There are a lot of things to check off when starting a new business, and mission statements and core values can often fall toward the bottom of your list. However, these are important parts of your business: they tell the world what your purpose is. Knowing your business’ purpose is important for customers and clients, but it’s also essential for your employees. While mission statements and core values serve as the foundation for your business, they’re not the same thing.

Mission Statement

Your company’s mission statement isn’t something you can quickly throw together—it needs to be powerful, explain why your business stands out, and why someone should work with you. Mission statements let employees know their purpose in the company and makes sure everyone is working toward the same common goal. They also ensure that as your business grows, you stay true to your purpose.

Growth Point Partnership’s mission statement, for example, is: Our team is committed to partnering with business owners, executives, and entrepreneurs, to accelerate the creation of company value.

This mission statement clearly states what the purpose of our business is, and it also includes a powerful word: committed. This sends a message to the public and to potential clients about our dedication to the work we do.

Core Values

Your mission statement explains what you do and why, but your business’ core values dive a little deeper and explain your beliefs. They also serve as guiding principles for you and your team and can help when making big decisions. Core values can also define how you and your employees handle situations and how you interact with clients.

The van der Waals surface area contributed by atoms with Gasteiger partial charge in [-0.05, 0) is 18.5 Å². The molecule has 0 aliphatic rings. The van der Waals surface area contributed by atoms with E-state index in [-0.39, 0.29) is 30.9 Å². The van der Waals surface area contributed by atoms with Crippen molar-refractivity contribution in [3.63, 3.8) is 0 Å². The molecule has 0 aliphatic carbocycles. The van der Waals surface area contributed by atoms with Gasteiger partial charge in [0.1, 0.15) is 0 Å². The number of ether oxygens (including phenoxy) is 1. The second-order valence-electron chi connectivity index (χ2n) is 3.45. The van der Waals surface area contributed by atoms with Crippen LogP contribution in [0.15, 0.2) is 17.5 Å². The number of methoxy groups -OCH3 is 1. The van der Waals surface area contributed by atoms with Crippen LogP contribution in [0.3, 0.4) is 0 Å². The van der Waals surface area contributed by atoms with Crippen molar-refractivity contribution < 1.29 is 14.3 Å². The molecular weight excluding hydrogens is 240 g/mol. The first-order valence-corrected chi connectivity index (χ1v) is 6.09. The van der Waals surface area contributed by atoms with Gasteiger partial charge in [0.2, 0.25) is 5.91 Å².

These values shouldn’t be too generic or broad, as values without true meaning don’t serve any purpose. They should be specific to both your industry and your individual business. Growth Point Partnership’s core values are:

  1. Profit growth is a good and valued goal.
  2. Teamwork is the only path to true success.
  3. Measured, accountable, smart growth is why we exist.
  4. Your success is our success.

Try to keep your core values to a list of 4-6 statements or ideas and keep them short. If you have a brick-and-mortar business, put your core values on display for your team and for clients to see, such as a sign on the wall. It’s also a good idea to include them on any brochures or handouts for the public.

Customers like doing business with people who are authentic and who genuinely want to help them, whether you sell a product or a service. A mission statement and core values can tell people what you do and why you care, but make sure that comes across in your actions too. When you’re ready to work on your business rather than in it, call Growth Point Partnership